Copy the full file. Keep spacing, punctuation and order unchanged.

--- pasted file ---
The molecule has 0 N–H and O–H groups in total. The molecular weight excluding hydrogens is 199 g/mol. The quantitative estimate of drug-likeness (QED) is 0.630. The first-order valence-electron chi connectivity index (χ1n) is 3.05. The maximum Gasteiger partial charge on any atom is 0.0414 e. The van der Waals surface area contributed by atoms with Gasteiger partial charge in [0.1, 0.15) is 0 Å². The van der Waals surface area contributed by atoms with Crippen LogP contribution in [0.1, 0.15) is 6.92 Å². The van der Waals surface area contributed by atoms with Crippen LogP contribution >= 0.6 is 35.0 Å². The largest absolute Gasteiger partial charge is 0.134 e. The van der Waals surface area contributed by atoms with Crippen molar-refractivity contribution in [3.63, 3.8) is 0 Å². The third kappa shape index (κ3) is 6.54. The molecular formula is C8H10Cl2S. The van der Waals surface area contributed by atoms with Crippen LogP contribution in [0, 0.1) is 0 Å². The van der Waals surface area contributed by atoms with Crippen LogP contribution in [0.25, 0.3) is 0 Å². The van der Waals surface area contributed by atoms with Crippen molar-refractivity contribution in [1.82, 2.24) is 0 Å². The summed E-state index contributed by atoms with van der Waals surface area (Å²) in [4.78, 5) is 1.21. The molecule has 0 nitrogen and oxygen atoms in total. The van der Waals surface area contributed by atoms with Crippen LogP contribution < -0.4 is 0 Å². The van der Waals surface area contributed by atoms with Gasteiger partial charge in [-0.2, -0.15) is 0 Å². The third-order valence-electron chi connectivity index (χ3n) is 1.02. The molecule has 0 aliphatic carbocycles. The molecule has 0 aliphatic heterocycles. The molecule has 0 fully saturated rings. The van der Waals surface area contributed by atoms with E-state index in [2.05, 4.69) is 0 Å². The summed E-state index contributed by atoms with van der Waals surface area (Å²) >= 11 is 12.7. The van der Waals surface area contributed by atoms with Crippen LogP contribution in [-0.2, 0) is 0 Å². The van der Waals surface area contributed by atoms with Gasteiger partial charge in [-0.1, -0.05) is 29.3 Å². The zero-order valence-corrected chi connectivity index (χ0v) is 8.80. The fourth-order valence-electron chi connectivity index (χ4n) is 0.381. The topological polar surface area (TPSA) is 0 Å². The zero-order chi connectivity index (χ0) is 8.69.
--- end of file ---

The molecule has 0 N–H and O–H groups in total. The molecular weight excluding hydrogens is 199 g/mol. The quantitative estimate of drug-likeness (QED) is 0.630. The first-order valence-electron chi connectivity index (χ1n) is 3.05. The maximum Gasteiger partial charge on any atom is 0.0414 e. The van der Waals surface area contributed by atoms with Gasteiger partial charge in [0.1, 0.15) is 0 Å². The van der Waals surface area contributed by atoms with Crippen LogP contribution in [0.1, 0.15) is 6.92 Å². The van der Waals surface area contributed by atoms with Crippen LogP contribution >= 0.6 is 35.0 Å². The largest absolute Gasteiger partial charge is 0.134 e. The van der Waals surface area contributed by atoms with Crippen molar-refractivity contribution in [3.63, 3.8) is 0 Å². The third kappa shape index (κ3) is 6.54. The molecular formula is C8H10Cl2S. The van der Waals surface area contributed by atoms with Crippen LogP contribution in [0, 0.1) is 0 Å². The van der Waals surface area contributed by atoms with Crippen LogP contribution in [0.25, 0.3) is 0 Å². The van der Waals surface area contributed by atoms with Crippen molar-refractivity contribution in [1.82, 2.24) is 0 Å². The summed E-state index contributed by atoms with van der Waals surface area (Å²) in [4.78, 5) is 1.21. The molecule has 0 nitrogen and oxygen atoms in total. The van der Waals surface area contributed by atoms with Crippen LogP contribution < -0.4 is 0 Å². The van der Waals surface area contributed by atoms with Gasteiger partial charge in [-0.2, -0.15) is 0 Å². The third-order valence-electron chi connectivity index (χ3n) is 1.02. The molecule has 0 aliphatic carbocycles. The molecule has 0 aliphatic heterocycles. The molecule has 0 fully saturated rings. The van der Waals surface area contributed by atoms with E-state index in [2.05, 4.69) is 0 Å². The summed E-state index contributed by atoms with van der Waals surface area (Å²) >= 11 is 12.7. The van der Waals surface area contributed by atoms with Crippen LogP contribution in [-0.2, 0) is 0 Å². The van der Waals surface area contributed by atoms with Gasteiger partial charge in [-0.1, -0.05) is 29.3 Å². The zero-order valence-corrected chi connectivity index (χ0v) is 8.80. The fourth-order valence-electron chi connectivity index (χ4n) is 0.381. The topological polar surface area (TPSA) is 0 Å². The zero-order chi connectivity index (χ0) is 8.69.